One of the most notable advocates of self-awareness in recent times is Daniel Goleman, author of Emotional Intelligence. He argues that self-awareness is the foundation of emotional literacy and is essential for effective leadership. If we don’t take stock of the desires, biases, and tendencies of our ego, we won’t be able to see things clearly. We’ll misjudge ourselves and others, and act with clouded vision.

Another contemporary perspective comes from celebrity psychologist Jordan Peterson, who emphasizes the importance of self-awareness in his lectures and writings. He suggests that individuals who lack self-awareness are at risk of making poor decisions and damaging relationships with others.

Our ego-centric perspective often causes us to exclude information that goes against our desires. Self-awareness keeps our egos in check and encourages empathy, thoughtfulness, and intentional action. But self-awareness doesn’t just rein us in; it also has the power to unleash our full potential.

Audre Lorde, the renowned Black writer, poet, and activist,  wrote extensively on self-awareness in her work on race, gender, and sexuality. In her essay, “The Uses of Anger: Women Responding to Racism,” Lorde discusses the importance of self-awareness for women of color who face oppression and discrimination. She emphasizes the importance of recognizing and naming one’s experiences of oppression. By becoming aware of how discrimination has impacted them, the oppressed can make better sense of how they got to where they are, and take steps toward individual and systemic change. Once they acknowledge the relationship between themselves and the world around them, they are empowered to speak out against injustice and work toward a more equitable world.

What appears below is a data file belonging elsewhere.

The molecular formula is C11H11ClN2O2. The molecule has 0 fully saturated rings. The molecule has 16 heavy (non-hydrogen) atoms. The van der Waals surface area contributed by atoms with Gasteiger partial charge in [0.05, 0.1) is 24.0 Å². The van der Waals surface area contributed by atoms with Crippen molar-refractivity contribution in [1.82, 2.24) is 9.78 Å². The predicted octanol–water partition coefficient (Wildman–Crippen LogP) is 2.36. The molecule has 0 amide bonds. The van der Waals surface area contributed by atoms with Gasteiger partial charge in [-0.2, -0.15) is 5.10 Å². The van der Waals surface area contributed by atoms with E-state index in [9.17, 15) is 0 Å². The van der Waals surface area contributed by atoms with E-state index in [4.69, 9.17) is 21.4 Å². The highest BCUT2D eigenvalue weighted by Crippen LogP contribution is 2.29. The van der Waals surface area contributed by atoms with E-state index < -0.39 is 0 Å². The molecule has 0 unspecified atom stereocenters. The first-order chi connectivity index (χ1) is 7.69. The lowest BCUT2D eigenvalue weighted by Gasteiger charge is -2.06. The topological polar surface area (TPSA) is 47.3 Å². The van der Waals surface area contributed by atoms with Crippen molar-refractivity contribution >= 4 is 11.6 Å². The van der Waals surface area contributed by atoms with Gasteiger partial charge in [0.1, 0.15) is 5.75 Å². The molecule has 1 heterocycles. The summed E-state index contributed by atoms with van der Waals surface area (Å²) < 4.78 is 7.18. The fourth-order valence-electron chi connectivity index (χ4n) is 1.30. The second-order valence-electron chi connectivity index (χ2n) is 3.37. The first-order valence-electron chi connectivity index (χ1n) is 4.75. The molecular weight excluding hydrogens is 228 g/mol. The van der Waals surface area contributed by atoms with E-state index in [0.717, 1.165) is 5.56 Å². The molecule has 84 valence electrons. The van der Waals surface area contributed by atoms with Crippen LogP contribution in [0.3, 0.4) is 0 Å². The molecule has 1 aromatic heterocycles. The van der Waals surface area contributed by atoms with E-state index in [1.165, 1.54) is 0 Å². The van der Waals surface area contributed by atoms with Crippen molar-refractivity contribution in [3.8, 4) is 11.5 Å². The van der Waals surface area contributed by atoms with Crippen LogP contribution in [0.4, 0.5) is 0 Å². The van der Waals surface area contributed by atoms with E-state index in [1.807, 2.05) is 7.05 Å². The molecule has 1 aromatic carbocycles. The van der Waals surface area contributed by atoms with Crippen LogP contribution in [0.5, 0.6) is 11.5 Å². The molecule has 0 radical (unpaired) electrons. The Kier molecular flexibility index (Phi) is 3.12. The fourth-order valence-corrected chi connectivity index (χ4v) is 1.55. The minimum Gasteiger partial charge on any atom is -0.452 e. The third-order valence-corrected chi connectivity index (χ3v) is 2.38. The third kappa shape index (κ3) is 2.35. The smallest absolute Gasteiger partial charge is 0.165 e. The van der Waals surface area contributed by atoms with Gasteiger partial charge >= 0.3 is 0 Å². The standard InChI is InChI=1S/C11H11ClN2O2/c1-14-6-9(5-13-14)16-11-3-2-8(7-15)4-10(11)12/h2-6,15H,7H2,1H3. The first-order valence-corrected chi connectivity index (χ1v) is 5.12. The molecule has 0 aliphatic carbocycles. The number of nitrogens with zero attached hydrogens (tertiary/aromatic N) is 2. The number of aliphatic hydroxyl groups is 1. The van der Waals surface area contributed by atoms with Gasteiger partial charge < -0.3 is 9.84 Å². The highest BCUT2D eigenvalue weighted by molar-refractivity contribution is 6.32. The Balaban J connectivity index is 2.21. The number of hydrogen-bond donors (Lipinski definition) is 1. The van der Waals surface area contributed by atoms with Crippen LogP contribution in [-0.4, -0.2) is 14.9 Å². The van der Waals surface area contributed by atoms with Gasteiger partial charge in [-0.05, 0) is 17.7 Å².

So, how can you grow your own self-awareness as a leader? Here are two practical tips:

  1. Practice mindfulness: Mindfulness is the practice of being present and discerning in the moment, without judgment. It allows you to observe your thoughts, emotions, and behaviors without getting caught up in them. Mindfulness can help you develop a deeper understanding of your own patterns and reactions, which can lead to greater self-awareness. Brief sessions of daily meditation have been indispensable in my own journey toward mindful self-awareness.